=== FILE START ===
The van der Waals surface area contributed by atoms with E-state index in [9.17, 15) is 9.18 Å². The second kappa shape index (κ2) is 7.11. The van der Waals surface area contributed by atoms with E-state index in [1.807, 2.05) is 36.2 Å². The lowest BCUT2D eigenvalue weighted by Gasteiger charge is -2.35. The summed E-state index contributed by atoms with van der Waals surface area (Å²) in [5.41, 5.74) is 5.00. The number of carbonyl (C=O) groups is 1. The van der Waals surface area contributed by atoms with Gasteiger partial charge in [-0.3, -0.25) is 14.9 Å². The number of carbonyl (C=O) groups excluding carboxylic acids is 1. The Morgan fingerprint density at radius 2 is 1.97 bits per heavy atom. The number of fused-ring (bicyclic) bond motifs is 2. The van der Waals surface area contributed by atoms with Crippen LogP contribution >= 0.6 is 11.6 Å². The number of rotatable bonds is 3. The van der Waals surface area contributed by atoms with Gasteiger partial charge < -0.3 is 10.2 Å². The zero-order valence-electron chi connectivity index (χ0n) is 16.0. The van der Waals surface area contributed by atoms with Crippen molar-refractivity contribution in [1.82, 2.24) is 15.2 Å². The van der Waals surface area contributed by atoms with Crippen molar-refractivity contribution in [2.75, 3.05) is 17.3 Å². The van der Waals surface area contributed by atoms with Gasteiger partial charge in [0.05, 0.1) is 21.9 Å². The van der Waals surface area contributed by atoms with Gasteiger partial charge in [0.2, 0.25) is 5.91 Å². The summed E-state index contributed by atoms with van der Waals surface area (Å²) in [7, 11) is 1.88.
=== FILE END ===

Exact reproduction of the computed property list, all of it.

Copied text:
The van der Waals surface area contributed by atoms with E-state index in [9.17, 15) is 9.18 Å². The second kappa shape index (κ2) is 7.11. The van der Waals surface area contributed by atoms with E-state index in [1.807, 2.05) is 36.2 Å². The lowest BCUT2D eigenvalue weighted by Gasteiger charge is -2.35. The summed E-state index contributed by atoms with van der Waals surface area (Å²) in [5.41, 5.74) is 5.00. The number of carbonyl (C=O) groups is 1. The van der Waals surface area contributed by atoms with Gasteiger partial charge in [-0.3, -0.25) is 14.9 Å². The number of carbonyl (C=O) groups excluding carboxylic acids is 1. The Morgan fingerprint density at radius 2 is 1.97 bits per heavy atom. The number of fused-ring (bicyclic) bond motifs is 2. The van der Waals surface area contributed by atoms with Crippen LogP contribution >= 0.6 is 11.6 Å². The number of rotatable bonds is 3. The van der Waals surface area contributed by atoms with Gasteiger partial charge < -0.3 is 10.2 Å². The zero-order valence-electron chi connectivity index (χ0n) is 16.0. The van der Waals surface area contributed by atoms with Crippen molar-refractivity contribution in [1.82, 2.24) is 15.2 Å². The van der Waals surface area contributed by atoms with Crippen molar-refractivity contribution in [2.75, 3.05) is 17.3 Å². The van der Waals surface area contributed by atoms with Gasteiger partial charge in [0.05, 0.1) is 21.9 Å². The van der Waals surface area contributed by atoms with Gasteiger partial charge in [0.2, 0.25) is 5.91 Å². The summed E-state index contributed by atoms with van der Waals surface area (Å²) in [7, 11) is 1.88.